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Why CCCWP Areas Deserve Protection

Much of the proposed wilderness acreage is in the arid lands of western Colorado. Unfortunately, Colorado has already lost much of its arid wilderness in the last 40 years during the course of recurring boom times. The 1950s’ uranium boom led to indiscriminate road building in many thousands of acres of spectacular wilderness along the Utah border. Various oil, natural gas, and oil shale booms have resulted in the loss of all significant roadless areas in the Piceance Basin. Enactment of Colorado's Canyon Country Wilderness Proposal may be our only opportunity to safely sequester a few priceless gems of Colorado’s natural heritage from the potential effects of future booms.


Life’s Diversity
Endangered and threatened species such as the peregrine falcon and the bald eagle find nesting areas
in the canyons of western Colorado. The rich habitat along many perennial streams and rivers provide
excellent feeding grounds for these raptors. Many imperiled species, such as the canyon tree frog, kit
fox, kachina daisy, sage grouse, and the pikeminnow also depend on these areas for their survival. Big
game such as elk and deer, as well as predators like black bear and mountain lion, find these mid-elevation
lands necessary for winter range and feeding.

In addition, BLM wilderness areas comprise many key links in these landscape connections between our peaks and valleys, as well as along the many river valleys to neighboring states and ecoregions. The blossoming science of conservation biology indicates that large roadless areas connected by landscape corridors offer the only sure method for preserving the natural biological diversity of Earth.

Safeguarding Colorado's Canyon Country Wilderness Proposal areas also augments the state's numerous Research Natural Areas, sites proposed for protection because of their scientific value for rare plant species and rare creatures.


Clean Water

Designation of the proposed BLM wilderness areas offers the only opportunity to preserve significant downstream segments of Colorado’s mighty rivers. The birthplaces of these rivers, high amidst the craggy peaks of the Rocky Mountains, are largely preserved within the designated wilderness of the U.S. Forest Service and the National Park Service, but the lower segments where the rivers reach their full potential are unrepresented in the existing wilderness system; each of these is ecologically significant in its own right, and each provides untold thousands of recreation days every year for boating, fishing, and hiking. Preserving BLM wilderness will help preserve the purity of municipal water sources for small towns, and helps maintains the quality of our rivers and drinking water by protecting watersheds from damaging activities like oil and gas drilling and hardrock mining, which bulldozes vegetation, erodes topsoil, and leaches heavy metals into streams.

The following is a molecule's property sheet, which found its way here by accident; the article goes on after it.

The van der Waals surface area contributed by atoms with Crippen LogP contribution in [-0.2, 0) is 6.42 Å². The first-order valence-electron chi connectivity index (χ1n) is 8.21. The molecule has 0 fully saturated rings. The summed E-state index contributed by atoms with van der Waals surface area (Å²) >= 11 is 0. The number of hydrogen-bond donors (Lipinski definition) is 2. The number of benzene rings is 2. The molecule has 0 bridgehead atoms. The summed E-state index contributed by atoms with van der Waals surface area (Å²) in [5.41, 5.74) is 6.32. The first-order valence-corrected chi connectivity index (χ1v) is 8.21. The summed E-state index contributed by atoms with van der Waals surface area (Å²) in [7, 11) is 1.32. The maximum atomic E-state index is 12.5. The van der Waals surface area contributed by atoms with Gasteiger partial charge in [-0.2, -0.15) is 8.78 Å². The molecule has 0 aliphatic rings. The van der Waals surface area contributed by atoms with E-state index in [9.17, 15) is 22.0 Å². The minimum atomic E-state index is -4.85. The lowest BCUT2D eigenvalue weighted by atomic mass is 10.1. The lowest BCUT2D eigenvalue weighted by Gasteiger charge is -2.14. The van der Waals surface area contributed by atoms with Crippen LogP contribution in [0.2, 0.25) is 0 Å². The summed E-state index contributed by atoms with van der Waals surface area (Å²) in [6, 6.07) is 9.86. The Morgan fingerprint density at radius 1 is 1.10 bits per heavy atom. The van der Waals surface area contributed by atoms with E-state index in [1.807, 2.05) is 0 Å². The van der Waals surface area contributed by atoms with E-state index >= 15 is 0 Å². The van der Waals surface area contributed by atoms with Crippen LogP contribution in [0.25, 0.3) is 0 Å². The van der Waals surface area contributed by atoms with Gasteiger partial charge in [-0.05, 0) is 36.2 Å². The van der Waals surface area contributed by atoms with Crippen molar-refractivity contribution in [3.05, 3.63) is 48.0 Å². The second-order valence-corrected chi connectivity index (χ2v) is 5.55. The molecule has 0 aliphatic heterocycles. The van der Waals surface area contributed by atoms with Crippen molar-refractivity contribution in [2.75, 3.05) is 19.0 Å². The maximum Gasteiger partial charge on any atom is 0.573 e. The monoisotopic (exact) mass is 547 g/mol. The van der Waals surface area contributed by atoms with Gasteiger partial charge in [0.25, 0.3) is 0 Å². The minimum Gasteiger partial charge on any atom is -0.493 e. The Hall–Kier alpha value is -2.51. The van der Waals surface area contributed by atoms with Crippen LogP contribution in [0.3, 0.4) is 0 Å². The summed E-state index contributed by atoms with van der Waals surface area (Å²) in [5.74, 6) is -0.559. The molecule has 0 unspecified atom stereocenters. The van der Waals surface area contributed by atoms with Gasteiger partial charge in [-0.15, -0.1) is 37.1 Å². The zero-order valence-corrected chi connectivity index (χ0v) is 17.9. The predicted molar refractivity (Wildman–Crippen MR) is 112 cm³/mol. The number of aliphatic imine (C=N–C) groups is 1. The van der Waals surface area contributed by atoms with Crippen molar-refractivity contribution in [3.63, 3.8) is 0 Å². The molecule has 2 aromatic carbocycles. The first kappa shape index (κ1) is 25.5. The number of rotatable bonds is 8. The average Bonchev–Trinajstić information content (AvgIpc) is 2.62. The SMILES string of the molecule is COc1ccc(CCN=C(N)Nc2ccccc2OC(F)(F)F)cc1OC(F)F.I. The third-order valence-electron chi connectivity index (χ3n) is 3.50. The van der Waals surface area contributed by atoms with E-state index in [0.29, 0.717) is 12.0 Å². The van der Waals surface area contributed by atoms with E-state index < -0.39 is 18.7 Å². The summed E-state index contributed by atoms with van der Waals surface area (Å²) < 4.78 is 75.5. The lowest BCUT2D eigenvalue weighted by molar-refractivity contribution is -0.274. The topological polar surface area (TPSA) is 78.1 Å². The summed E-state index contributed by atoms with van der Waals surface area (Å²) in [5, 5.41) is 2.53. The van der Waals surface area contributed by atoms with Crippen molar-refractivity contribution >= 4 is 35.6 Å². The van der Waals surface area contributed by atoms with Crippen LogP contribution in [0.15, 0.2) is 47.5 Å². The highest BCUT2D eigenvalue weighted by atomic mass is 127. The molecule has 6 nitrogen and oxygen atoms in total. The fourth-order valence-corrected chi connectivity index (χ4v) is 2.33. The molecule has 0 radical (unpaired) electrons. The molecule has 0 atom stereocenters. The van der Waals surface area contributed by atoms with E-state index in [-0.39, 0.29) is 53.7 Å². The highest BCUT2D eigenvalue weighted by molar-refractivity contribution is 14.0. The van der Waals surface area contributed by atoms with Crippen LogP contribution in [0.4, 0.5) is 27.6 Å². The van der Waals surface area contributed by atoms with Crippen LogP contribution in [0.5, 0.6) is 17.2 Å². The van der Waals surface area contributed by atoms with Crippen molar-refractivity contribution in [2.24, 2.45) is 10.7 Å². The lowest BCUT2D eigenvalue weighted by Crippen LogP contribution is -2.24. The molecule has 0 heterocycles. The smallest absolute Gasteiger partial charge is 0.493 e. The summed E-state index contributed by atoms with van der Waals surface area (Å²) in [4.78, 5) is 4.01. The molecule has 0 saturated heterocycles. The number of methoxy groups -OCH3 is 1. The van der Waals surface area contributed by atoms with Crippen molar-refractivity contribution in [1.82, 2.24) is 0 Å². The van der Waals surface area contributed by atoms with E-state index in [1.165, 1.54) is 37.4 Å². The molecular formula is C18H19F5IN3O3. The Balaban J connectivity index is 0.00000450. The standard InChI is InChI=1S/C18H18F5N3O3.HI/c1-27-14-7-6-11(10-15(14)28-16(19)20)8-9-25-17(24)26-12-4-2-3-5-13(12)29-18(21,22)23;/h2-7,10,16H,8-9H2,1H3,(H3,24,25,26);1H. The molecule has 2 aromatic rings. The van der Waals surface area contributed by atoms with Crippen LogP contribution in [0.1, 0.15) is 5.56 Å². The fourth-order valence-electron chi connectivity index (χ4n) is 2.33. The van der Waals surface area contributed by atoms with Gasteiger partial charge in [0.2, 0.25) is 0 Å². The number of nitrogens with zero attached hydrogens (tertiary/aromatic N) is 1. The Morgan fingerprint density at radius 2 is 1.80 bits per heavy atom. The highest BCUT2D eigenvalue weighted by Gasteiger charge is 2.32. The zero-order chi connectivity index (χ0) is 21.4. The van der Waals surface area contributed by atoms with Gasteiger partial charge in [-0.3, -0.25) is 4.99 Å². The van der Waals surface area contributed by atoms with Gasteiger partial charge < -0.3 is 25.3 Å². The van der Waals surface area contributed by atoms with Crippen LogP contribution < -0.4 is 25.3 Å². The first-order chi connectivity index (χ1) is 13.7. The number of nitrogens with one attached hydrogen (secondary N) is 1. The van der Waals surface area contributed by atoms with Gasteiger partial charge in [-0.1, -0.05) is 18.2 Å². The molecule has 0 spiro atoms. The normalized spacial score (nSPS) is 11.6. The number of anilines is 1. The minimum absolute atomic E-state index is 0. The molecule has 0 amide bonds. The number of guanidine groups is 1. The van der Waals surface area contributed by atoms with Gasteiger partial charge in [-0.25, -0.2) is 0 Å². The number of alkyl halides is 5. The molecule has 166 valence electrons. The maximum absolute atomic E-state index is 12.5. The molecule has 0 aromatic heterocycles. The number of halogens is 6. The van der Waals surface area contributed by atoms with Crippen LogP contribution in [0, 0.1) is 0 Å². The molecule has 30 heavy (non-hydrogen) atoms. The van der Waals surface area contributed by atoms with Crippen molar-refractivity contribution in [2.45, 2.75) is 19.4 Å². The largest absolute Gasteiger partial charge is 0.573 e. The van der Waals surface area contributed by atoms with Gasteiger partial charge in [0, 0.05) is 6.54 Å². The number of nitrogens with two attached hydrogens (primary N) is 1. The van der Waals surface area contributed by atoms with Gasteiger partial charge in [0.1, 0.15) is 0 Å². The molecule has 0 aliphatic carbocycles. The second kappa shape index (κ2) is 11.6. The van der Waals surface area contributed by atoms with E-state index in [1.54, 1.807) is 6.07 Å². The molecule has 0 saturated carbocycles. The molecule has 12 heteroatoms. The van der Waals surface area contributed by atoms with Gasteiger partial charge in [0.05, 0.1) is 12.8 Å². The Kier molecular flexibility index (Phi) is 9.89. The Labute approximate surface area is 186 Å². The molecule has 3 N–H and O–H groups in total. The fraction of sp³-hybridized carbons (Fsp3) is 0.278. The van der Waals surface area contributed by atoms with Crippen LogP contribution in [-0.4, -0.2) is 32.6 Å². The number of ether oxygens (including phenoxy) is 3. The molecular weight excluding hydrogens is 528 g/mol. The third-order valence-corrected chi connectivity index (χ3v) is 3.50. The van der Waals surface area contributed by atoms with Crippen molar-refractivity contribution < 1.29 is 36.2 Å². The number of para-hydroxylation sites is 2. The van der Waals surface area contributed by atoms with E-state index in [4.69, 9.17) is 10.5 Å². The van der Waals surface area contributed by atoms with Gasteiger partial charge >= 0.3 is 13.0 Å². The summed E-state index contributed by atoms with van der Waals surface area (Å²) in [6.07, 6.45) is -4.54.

Vermillion Basin petroglyphs.

(Mark Pearson)


The Economy

Wilderness pays large and growing economic dividends to local communities. Protected public lands increase the property values of surrounding private lands and contribute to a high quality of life that attracts new businesses and residents. Research confirms that wilderness has a positive influence on local economies, and that counties containing a higher percentage of wilderness have higher total income, employment and per capita income growth rates than counties without wilderness. Total employment in wilderness counties grew 65% faster than total employment in non-wilderness counties, in part because businesses move to counties with wilderness because of the quality of life it offers employees. In a survey sponsored by the National Science Foundation of 2,670 people who live in counties with wilderness, 53% cited wilderness as an important reason why they located there, and 45% as to the reason why they do not move.


Backcountry Recreation

Wilderness provides a diverse range of non-motorized recreation for anglers, hunters, hikers, horsepackers, snowshoers, backpackers, kayakers, rock climbers, canoeists, birdwatchers, photographers, cross-country skiers, and other visitors.

These wilderness areas also include: critical winter range for our big game herds when they descend from the protected high country; slickrock canyons that are never snowbound, providing accessibility to recreationists year-round; and protection for the intermittent streams and springs upon which our desert bighorns and other wildlife depend.


Cultural and Scientific Resources

Wilderness designation protects important sites, such as the ancient Anasazi ruins of Colorado’s Cross
Canyon and the fossil beds in South Shale Ridge, from development and vandalism.


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© 2006 Colorado Wilderness Network.